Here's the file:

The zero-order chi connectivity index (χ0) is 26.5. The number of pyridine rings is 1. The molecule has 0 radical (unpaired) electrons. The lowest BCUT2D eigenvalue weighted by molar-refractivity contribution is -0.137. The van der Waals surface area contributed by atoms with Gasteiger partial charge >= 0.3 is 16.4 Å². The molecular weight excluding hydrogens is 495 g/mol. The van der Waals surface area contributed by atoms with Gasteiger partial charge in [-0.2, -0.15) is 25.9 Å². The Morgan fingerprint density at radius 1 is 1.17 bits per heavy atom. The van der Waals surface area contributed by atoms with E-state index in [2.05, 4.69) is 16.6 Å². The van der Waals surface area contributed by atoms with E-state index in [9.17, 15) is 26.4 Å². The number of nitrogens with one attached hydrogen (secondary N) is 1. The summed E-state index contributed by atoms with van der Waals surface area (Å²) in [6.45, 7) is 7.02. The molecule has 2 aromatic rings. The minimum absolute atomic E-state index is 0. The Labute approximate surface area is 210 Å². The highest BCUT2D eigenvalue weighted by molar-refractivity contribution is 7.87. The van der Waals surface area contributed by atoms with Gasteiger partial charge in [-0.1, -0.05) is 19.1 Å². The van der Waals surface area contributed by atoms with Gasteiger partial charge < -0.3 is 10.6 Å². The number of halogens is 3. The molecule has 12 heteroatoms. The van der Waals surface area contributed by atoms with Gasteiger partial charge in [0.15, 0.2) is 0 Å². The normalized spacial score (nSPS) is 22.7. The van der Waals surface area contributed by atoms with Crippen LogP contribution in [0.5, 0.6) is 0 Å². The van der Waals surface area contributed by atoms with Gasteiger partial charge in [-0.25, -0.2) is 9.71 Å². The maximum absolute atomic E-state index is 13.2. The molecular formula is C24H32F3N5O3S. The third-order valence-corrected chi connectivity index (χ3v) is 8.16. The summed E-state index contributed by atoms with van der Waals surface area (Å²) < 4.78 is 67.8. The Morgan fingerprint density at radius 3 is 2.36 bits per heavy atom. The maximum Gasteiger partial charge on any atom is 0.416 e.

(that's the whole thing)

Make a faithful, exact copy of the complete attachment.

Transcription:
The zero-order chi connectivity index (χ0) is 26.5. The number of pyridine rings is 1. The molecule has 0 radical (unpaired) electrons. The lowest BCUT2D eigenvalue weighted by molar-refractivity contribution is -0.137. The van der Waals surface area contributed by atoms with Gasteiger partial charge >= 0.3 is 16.4 Å². The molecular weight excluding hydrogens is 495 g/mol. The van der Waals surface area contributed by atoms with Gasteiger partial charge in [-0.2, -0.15) is 25.9 Å². The Morgan fingerprint density at radius 1 is 1.17 bits per heavy atom. The van der Waals surface area contributed by atoms with E-state index in [2.05, 4.69) is 16.6 Å². The van der Waals surface area contributed by atoms with E-state index in [9.17, 15) is 26.4 Å². The number of nitrogens with one attached hydrogen (secondary N) is 1. The summed E-state index contributed by atoms with van der Waals surface area (Å²) in [6.45, 7) is 7.02. The molecule has 2 aromatic rings. The minimum absolute atomic E-state index is 0. The Labute approximate surface area is 210 Å². The highest BCUT2D eigenvalue weighted by molar-refractivity contribution is 7.87. The van der Waals surface area contributed by atoms with Gasteiger partial charge in [-0.1, -0.05) is 19.1 Å². The van der Waals surface area contributed by atoms with Gasteiger partial charge < -0.3 is 10.6 Å². The number of halogens is 3. The molecule has 12 heteroatoms. The van der Waals surface area contributed by atoms with Gasteiger partial charge in [0.15, 0.2) is 0 Å². The normalized spacial score (nSPS) is 22.7. The van der Waals surface area contributed by atoms with Crippen LogP contribution in [0.5, 0.6) is 0 Å². The van der Waals surface area contributed by atoms with Gasteiger partial charge in [-0.25, -0.2) is 9.71 Å². The maximum absolute atomic E-state index is 13.2. The molecular formula is C24H32F3N5O3S. The third-order valence-corrected chi connectivity index (χ3v) is 8.16. The summed E-state index contributed by atoms with van der Waals surface area (Å²) < 4.78 is 67.8. The Morgan fingerprint density at radius 3 is 2.36 bits per heavy atom. The maximum Gasteiger partial charge on any atom is 0.416 e.